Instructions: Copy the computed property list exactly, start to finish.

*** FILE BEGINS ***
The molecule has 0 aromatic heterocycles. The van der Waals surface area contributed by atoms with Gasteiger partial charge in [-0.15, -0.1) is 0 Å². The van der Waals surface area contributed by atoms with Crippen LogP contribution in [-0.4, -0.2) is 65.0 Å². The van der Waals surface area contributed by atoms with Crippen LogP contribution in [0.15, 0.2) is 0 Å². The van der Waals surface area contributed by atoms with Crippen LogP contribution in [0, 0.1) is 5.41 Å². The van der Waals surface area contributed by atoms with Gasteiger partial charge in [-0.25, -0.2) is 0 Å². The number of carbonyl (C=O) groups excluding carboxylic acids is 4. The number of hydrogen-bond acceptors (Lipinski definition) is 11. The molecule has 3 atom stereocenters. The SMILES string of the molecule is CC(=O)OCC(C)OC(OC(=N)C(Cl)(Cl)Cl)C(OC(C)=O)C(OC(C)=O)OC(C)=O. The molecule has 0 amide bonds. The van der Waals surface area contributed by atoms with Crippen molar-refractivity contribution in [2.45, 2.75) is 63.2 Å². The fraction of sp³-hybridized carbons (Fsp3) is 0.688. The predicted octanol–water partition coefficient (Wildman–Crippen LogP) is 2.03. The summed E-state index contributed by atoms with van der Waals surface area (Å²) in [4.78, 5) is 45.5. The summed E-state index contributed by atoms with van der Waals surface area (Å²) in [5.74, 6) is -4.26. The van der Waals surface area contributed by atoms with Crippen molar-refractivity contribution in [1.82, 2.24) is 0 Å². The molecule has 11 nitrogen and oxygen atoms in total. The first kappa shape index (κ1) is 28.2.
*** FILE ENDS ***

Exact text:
The molecule has 0 aromatic heterocycles. The van der Waals surface area contributed by atoms with Gasteiger partial charge in [-0.15, -0.1) is 0 Å². The van der Waals surface area contributed by atoms with Crippen LogP contribution in [-0.4, -0.2) is 65.0 Å². The van der Waals surface area contributed by atoms with Crippen LogP contribution in [0.15, 0.2) is 0 Å². The van der Waals surface area contributed by atoms with Crippen LogP contribution in [0, 0.1) is 5.41 Å². The van der Waals surface area contributed by atoms with Gasteiger partial charge in [-0.25, -0.2) is 0 Å². The number of carbonyl (C=O) groups excluding carboxylic acids is 4. The number of hydrogen-bond acceptors (Lipinski definition) is 11. The molecule has 3 atom stereocenters. The SMILES string of the molecule is CC(=O)OCC(C)OC(OC(=N)C(Cl)(Cl)Cl)C(OC(C)=O)C(OC(C)=O)OC(C)=O. The molecule has 0 amide bonds. The van der Waals surface area contributed by atoms with Crippen molar-refractivity contribution in [2.45, 2.75) is 63.2 Å². The fraction of sp³-hybridized carbons (Fsp3) is 0.688. The predicted octanol–water partition coefficient (Wildman–Crippen LogP) is 2.03. The summed E-state index contributed by atoms with van der Waals surface area (Å²) in [4.78, 5) is 45.5. The summed E-state index contributed by atoms with van der Waals surface area (Å²) in [5.74, 6) is -4.26. The van der Waals surface area contributed by atoms with Crippen molar-refractivity contribution in [1.82, 2.24) is 0 Å². The molecule has 11 nitrogen and oxygen atoms in total. The first kappa shape index (κ1) is 28.2.